Working Together: The Photographers of the Kamoinge Workshop
In 1963 a group of Black photographers based in New York came together in the spirit of friendship and exchange and chose the name Kamoinge—meaning “a group of people acting together” in Gikuyu, the language of the Kikuyu people of Kenya—to reflect the essential ideal of the collective. This November, the Whitney opened Working Together: The Photographers of the Kamoinge Workshop, a groundbreaking exhibition featuring over 150 photographs by fourteen early members of the Kamoinge Workshop, nine of whom are living and working today.
Focusing on the first two decades of the collective (1963-1983), Working Together celebrates the Kamoinge Workshop's important place in the history of photography and foregrounds the collective’s deep commitment to photography’s power and status as an independent art form. The exhibition is organized by the Virginia Museum of Fine Arts (VMFA) and was curated by Dr. Sarah Eckhardt, associate curator of modern and contemporary art. On view from November 21, 2020 to March 28, 2021 in the Museum’s eighth-floor Hurst Family Galleries, the installation at the Whitney is overseen by Carrie Springer, assistant curator, with Mia Matthias, curatorial assistant.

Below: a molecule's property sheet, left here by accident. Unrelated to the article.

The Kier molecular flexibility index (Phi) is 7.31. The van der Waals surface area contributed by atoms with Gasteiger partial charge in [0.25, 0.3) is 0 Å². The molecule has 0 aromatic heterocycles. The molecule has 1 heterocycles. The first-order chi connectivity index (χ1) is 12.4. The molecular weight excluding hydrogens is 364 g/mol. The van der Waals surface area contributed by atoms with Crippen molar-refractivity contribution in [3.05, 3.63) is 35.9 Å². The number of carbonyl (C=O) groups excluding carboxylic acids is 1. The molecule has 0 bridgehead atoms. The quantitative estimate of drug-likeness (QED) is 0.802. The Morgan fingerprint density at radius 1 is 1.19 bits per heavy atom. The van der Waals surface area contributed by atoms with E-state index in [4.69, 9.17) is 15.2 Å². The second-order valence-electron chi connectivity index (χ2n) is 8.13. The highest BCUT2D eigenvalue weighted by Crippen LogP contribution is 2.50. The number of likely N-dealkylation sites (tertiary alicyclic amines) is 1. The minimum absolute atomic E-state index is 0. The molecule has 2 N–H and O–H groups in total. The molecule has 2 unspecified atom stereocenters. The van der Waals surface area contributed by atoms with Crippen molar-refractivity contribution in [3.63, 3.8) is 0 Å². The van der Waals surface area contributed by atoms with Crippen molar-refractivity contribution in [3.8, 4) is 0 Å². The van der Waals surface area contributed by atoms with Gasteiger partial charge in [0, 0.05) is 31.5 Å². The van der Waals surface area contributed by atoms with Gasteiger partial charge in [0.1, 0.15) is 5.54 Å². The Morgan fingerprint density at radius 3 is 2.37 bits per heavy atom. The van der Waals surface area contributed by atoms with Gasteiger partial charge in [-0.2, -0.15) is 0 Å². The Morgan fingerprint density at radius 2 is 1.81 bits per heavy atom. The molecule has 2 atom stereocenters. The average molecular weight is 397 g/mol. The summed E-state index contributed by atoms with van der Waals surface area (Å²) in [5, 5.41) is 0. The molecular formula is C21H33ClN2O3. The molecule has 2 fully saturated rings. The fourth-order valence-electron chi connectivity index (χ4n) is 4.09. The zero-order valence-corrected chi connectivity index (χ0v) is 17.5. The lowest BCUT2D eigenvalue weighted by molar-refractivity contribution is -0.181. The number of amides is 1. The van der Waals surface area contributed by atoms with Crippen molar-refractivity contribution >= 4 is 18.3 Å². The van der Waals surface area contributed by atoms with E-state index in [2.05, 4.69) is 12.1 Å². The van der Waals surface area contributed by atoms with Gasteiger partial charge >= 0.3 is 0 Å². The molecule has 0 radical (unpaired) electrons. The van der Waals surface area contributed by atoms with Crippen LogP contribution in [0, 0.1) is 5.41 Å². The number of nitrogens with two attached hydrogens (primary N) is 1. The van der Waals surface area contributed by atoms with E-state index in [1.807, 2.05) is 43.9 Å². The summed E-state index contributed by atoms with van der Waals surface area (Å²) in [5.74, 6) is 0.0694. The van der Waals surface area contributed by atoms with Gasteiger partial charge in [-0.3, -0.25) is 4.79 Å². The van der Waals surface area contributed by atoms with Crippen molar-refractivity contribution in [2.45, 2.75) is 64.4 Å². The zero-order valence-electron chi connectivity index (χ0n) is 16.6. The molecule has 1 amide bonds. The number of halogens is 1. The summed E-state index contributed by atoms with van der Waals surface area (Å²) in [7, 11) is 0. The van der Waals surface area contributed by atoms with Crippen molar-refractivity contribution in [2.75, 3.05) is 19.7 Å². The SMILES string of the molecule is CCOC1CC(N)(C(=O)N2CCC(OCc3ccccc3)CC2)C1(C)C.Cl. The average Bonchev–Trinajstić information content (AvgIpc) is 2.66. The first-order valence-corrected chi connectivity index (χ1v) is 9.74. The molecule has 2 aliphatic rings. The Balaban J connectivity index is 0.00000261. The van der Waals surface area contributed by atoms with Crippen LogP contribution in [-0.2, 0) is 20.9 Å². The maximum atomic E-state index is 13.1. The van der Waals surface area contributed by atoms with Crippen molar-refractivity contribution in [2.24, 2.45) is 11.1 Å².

Though each member of the Workshop developed a unique aesthetic approach and an independent photography career, they shared a perspective echoed in founding member Louis Draper’s statement: “we speak of our lives as only we can.” Highlighting the artists’ distinct visual voices as well as their collective concerns, Working Together primarily includes works from the Virginia Museum of Fine Arts as well as a selection of photographs unique to the Whitney’s presentation, many of which were recently acquired for the Whitney’s permanent collection. These works, as well as archival materials, foreground the achievements of fourteen early members who joined the collective between 1963 and 1972: Anthony Barboza, Adger Cowans, Daniel Dawson, Louis Draper, Al Fennar, Ray Francis, Herman Howard, Jimmie Mannas, Herb Randall, Herb Robinson, Beuford Smith, Ming Smith, Shawn Walker, and Calvin Wilson. Nearly sixty years after the Workshop’s formation, their photography, self-organizing, commitment to community, and centering of Black experiences still resonate profoundly.